While the conditions and geographical details might be very different, the circumstances are broadly similar.
Zagreb in the height of summer can never be mistaken for Moscow as winter sets in. But there are undeniable parallels between what Scotland were experiencing six years ago prior to a game against Croatia and what they are facing now, including an overwhelming sense of apathy towards the international side.
It was June 2013. Manager Gordon Strachan was toiling. He could even have been described as on the ropes. Like many new Scotland managers in recent times, he was struggling to inspire the desired bounce. Scotland’s hopes of joining the latest World Cup party were already quashed. Doubts had already begun to form about whether he was the right man after successive defeats by Wales and Serbia.
Steve Clarke is not quite at that stage yet. But he needs a spark. He is desperate for his reign to be ignited. It was much the same for Strachan when he led his tired, depleted and already eliminated squad to play Croatia, the No 4-ranked team in the world at the time.
There was little expectation and not much more interest. Despite such an unpromising context Scotland secured a surprise and invigorating victory thanks to a first-half goal from Robert Snodgrass, one of only three members of the current squad involved that night (David Marshall and Stuart Armstrong were on the bench).
Strachan’s reign, while not delivering the yearned for major finals appearance, suddenly became a more sanguine enterprise, concluding with a run of six unbeaten games as Scotland just failed to secure a play-off spot for the World Cup in Russia last year.
They have finally got here, just 16 months too late. Clarke is now in Strachan’s shoes. He has returned to a city where he might reasonably feel he is owed some luck. It was here, amid the tombs of Tsars and onion domes, that he experienced one of his worst nights in football. He was assistant to manager Avram Grant as Chelsea lost the Champions League final to Manchester United after a penalty shoot-out. “Someone had to drag it up,” he said yesterday.
Chelsea were a John Terry slip on a sodden pitch away from winning Europe’s premier trophy for the first time in their history. Clarke’s anguish was Sir Alex Ferguson’s delight. Chelsea did become European champions four years later, but this was of little consequence to Clarke, who had moved on to the Liverpool assistant manager’s post by then and was about to take the reins at West Bromwich Albion.
“It is not very often you have a player going up to take a penalty to win the Champions League,” he recalled. “Unfortunately, John slipped and hit the post with the penalty. It was not our night. Most of the team that played that night in Moscow won the Champions League a few years later, maybe when they were past their best. If ever a group of players deserved to win the Champions League, it was that group of Chelsea players.”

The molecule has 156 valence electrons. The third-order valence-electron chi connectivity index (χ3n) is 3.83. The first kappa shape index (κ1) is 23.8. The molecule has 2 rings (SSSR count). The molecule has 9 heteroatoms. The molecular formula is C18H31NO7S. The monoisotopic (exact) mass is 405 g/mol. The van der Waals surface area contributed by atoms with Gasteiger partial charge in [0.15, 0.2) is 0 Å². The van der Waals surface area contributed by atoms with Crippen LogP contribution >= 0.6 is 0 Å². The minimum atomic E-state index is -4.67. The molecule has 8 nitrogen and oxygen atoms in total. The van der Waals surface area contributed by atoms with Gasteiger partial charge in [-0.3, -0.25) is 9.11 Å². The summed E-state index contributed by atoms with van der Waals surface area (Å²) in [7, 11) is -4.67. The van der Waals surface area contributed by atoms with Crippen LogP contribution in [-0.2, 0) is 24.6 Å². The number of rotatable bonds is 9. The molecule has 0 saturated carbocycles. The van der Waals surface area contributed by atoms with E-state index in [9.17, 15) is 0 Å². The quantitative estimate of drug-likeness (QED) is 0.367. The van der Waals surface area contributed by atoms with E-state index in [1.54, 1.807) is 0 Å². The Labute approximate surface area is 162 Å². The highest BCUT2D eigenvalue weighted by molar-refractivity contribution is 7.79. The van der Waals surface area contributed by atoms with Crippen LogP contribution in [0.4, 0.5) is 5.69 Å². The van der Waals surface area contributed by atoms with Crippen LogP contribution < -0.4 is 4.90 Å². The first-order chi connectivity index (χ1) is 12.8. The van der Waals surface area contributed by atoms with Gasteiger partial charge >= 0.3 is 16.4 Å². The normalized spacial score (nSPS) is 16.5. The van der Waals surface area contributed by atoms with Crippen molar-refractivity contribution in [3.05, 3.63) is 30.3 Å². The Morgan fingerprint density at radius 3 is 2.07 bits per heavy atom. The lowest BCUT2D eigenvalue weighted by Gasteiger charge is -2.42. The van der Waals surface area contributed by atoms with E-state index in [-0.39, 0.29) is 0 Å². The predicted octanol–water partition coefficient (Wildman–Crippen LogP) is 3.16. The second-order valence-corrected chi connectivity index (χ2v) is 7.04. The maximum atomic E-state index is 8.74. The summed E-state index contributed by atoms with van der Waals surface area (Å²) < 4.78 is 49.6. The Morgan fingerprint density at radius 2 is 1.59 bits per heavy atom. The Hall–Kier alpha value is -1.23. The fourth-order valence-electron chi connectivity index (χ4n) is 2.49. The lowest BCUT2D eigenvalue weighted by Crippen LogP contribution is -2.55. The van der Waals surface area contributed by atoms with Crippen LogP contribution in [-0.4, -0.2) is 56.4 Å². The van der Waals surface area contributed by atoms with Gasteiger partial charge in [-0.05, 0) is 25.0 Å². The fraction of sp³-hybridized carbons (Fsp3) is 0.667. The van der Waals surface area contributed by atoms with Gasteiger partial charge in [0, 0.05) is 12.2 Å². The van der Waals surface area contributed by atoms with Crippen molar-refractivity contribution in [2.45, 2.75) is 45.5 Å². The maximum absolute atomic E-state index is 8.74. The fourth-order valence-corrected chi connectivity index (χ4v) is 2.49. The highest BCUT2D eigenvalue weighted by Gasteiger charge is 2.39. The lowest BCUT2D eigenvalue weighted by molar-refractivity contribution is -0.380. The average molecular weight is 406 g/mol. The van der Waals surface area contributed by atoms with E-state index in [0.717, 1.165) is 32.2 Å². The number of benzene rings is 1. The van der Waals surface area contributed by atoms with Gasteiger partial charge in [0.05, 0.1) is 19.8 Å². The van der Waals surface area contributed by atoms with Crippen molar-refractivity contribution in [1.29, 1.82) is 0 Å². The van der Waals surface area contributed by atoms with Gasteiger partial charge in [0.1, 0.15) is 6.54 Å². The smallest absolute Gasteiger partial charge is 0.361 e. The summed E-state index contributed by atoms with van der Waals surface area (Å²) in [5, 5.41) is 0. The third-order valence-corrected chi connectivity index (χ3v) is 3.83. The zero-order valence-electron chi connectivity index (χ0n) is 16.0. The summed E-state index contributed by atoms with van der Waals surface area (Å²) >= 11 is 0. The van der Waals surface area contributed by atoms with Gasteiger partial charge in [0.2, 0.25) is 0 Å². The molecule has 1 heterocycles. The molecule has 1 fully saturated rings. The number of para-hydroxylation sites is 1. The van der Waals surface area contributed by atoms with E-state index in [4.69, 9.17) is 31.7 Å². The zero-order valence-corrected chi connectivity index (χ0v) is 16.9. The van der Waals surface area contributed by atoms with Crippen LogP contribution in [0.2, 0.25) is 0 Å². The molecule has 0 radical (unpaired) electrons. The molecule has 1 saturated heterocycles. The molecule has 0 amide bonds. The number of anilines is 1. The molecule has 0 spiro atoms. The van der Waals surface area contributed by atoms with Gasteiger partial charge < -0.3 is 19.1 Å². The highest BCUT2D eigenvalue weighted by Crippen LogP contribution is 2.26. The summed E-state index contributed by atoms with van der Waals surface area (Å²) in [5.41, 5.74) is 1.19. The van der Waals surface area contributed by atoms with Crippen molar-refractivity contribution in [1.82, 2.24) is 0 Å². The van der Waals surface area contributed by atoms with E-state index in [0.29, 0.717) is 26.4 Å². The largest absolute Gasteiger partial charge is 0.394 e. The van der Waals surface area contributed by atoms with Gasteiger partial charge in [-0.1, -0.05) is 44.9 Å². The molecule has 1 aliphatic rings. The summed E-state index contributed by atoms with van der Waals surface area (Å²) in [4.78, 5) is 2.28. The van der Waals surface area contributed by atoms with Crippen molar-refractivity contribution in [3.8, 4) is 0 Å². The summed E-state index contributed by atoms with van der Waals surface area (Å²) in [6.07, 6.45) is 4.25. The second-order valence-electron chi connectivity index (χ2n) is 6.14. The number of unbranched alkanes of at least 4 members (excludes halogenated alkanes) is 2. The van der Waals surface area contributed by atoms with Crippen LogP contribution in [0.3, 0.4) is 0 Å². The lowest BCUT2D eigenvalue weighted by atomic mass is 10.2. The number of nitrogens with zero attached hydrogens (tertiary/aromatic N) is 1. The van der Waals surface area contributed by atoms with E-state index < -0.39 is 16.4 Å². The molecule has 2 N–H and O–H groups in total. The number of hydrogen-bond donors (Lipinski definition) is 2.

The neutrals in the crowd favoured Chelsea, given their well-established Russian connection. Roman Abramovich was especially downcast as his dream of winning the European Cup in his homeland evaporated in such agonising fashion. “I did not speak to Roman an awful lot,” recalled Clarke. “I was only the assistant. The various managers I worked with at that time were more likely to spend time with Roman than I was. He was a good owner for the club.”
Knowing there was little more could be done might have provided some comfort for Clarke. A long league season of daily contact with players, a pre-final camp where he had time to formulate tactics, it sounds like paradise to him now. In contrast to this immersion, he estimates he has worked with his Scotland players for a total of one hour this week. It’s no surprise to discover that he finds this intensely frustrating. “I am a good manager, but I think I’m a really good coach and I don’t get the time on the coaching pitch to work,” he said.
Clarke is desperate for a moment of inspiration, a la Snodgrass’ winner against Croatia. Who can provide it? Perhaps Snodgrass himself, or even Dundee United striker Lawrence Shankland, who could feature at the Luzhniki Stadium to become the first player from the Scottish lower tiers to make his Scotland debut in a competitive match since Stevie Crawford. The Raith Rovers striker played – and scored – in a Kirin Cup fixture against Ecuador in 1995 shortly after his side had won promotion from the old First Division.
A win this evening would not be as meaningless as it might appear, since Scotland need to at least finish in third place in Group I to reflect their seeding (they are currently fifth). It would also provide the perfect platform to start building some momentum before the play-off semi-final in March, Clarke’s stated aim for the remaining qualifying games. After all, Strachan got lift-off from what seemed a hollow victory.
“That would be great, wouldn’t it?” said Clarke. “That’s what you hope for. I’m not in Russia thinking ‘we’ll get this game out of the way and then attack the last three games and see if we can get the points there’.
“We have to think ‘come on, let’s turn over Russia’. We have to think we can get three points here and if not then at least take a point. It’s going to be a tough game, but I saw enough in the first game at Hampden to let me know we have a chance to win the game.”